Competition and knowledge

20th Kenai Peninsula Career and Technical Student Organizations Conference

For some high school students, Thursday's classes ranged from floriculture to driving a forklift and learning about robotics.


About 70 Kenai Peninsula Borough School District high school students from Skyview, Soldotna, Kenai Central and Homer high schools participated in the 20th annual Kenai Peninsula Career and Technical Student Organizations Conference on Thursday at Skyview and SoHi. The conference was both a competition and a place for students to gain knowledge about a plethora of real life hands-on trades. The conference is funded by a Youth First grant from the Department of Labor and Workforce Development. Community members and faculty members acted as judges for the competitions.

"It's just fun to watch the kids do this stuff," KCHS shop teacher Mike Boyle said. "And watch them do it and be excited about it. They're having fun and they're working and they're doing school -- that's always a plus."

Boyle was one of the judges for the construction competition where students were tasked with building a door frame with a window in it. It was just one of the many competitions going on between the two schools. Some of the competitions included welding, drafting, floriculture, culinary arts, employability skills, fork lift, skid steer, trailer back-up and rigging/flagging, among others.

Homer senior Heath Johnson has participated in the conference all four years of his high school career. This year, he competed in construction and trailer back-up.

"It's fun, you learn a lot during it and that's the best thing," he said. "It's fun competing and everything, but the learning experience is the best part of it -- it prepares you."

Skyview junior Mary Hauptman thought she would be well-prepared for the trailer back-up as she has driven horse trailers before, but she was not able to maneuver SoHi teacher Doug Gordon's truck in the course in the 10 minutes allowed. 

"It was frustrating because I said to myself, 'I can do this,'" Hauptman said. "But it's different when there's cones set up and you're judged on how many times you shift and how long you take."

Even though she did not perform as she thought she would, she said her experience of the conference was a good one.

"It's been a blast," she said. "I get to skip class, eat doughnuts...and learn lots of cool things that I've never tried before."

Hauptman said the conference gave her a look at what skills she might need for the future.

"I think it's just lessons in life, things that you'll do every day -- which is pretty cool," she said. "I wish we could do this every day for class, just go out and do real life things. It teaches you a lot more than just opening a book."

Students that participate in the local competitions have the option of competing at the state level in Anchorage next month. One of those students is Homer senior Brendan Rider, 19, who is planning on competing in the small engines competition -- one of the few that was not offered at the Peninsula conference.

"I've always worked on snowmachines and stuff, I think I can do pretty good," Rider said.

Rider also competed in the construction competition on Thursday.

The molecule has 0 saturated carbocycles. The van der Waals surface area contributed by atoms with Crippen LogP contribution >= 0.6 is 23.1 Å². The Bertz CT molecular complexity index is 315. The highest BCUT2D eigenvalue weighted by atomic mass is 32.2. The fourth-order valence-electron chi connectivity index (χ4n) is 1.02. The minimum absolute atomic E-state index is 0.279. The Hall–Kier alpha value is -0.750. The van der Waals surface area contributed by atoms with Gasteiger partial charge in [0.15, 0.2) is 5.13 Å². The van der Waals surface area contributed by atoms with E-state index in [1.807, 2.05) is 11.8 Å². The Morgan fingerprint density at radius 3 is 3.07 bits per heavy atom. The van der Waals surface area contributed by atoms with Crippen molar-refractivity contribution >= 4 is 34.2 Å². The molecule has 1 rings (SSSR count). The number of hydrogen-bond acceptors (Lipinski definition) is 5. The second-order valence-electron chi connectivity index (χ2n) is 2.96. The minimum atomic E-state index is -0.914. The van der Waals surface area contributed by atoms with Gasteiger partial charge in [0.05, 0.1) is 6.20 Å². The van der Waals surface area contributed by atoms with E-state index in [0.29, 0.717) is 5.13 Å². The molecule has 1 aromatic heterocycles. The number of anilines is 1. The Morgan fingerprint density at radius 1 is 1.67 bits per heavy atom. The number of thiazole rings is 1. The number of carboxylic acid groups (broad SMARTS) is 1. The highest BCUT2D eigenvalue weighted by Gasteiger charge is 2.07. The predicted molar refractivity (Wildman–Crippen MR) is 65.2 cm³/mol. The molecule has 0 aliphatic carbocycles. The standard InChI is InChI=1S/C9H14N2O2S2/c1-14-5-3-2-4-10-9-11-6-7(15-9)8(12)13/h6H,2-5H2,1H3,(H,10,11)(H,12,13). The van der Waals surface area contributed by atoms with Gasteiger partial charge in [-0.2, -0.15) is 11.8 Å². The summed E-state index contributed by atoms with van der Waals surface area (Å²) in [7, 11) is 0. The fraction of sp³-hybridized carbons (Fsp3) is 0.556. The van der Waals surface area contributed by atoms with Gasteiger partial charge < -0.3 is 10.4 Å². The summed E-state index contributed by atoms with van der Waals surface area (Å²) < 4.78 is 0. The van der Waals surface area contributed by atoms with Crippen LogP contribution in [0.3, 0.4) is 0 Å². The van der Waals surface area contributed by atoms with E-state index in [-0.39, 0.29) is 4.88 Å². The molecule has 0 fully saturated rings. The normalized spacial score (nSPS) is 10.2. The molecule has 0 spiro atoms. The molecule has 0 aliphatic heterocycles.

"It's been fun, I learned a little bit, I learned how to build a door frame," he said. "I think everyone should do this for good experience -- everyone should come up with a trade because you can make a lot of money in it."

Bill Carlson, who teaches automotive at Skyview and welding at SoHi, was one of the judges for the fork lift competition. Competitors were tasked with moving a pallet with a bucket of water on it while trying not to spill the water as the fork lift had to be maneuvered backwards and then forward while going over a bump in the snow.

"It's just exposure, giving students a taste in a safe environment," Carlson said. "We cover safety and correct operation."

Carlson said most jobs require machinery operators to be 18-years-old, so the conference is a good place for students to try different things.

"As long as it's a training situation, it gives them an opportunity they might not get otherwise," Carlson said.

When KCHS student Dustin Everitt competed in the fork lift, it was the first time he had operated one.

"It was actually pretty fun, it's a lot easier than I thought it was going to be," the 16-year-old said.

Everitt said the conference was a good way for students to get a head start in different fields.

"In welding, you learn a lot about what the code is on it and just helps you so when you go back to the classroom you can practice getting up to code," he said.

Loretta Knudson-Spaulding is the career guidance liaison for the district and one of the organizers of CTSO. She said one of the goals of the conference is a good opportunity for students to learn about high-paying careers that are available in the state.

"My goal is to keep the best and the brightest in the state of Alaska," she said. "We have an amazing resource here for our youth and our students -- for them to get good jobs and stay in this community and raise their children, for me, it would be the best thing that could happen."

Everitt said more students should participate each year.

"I think a lot of people should do it -- all it can do is benefit you," he said.

Logan Tuttle can be reached at


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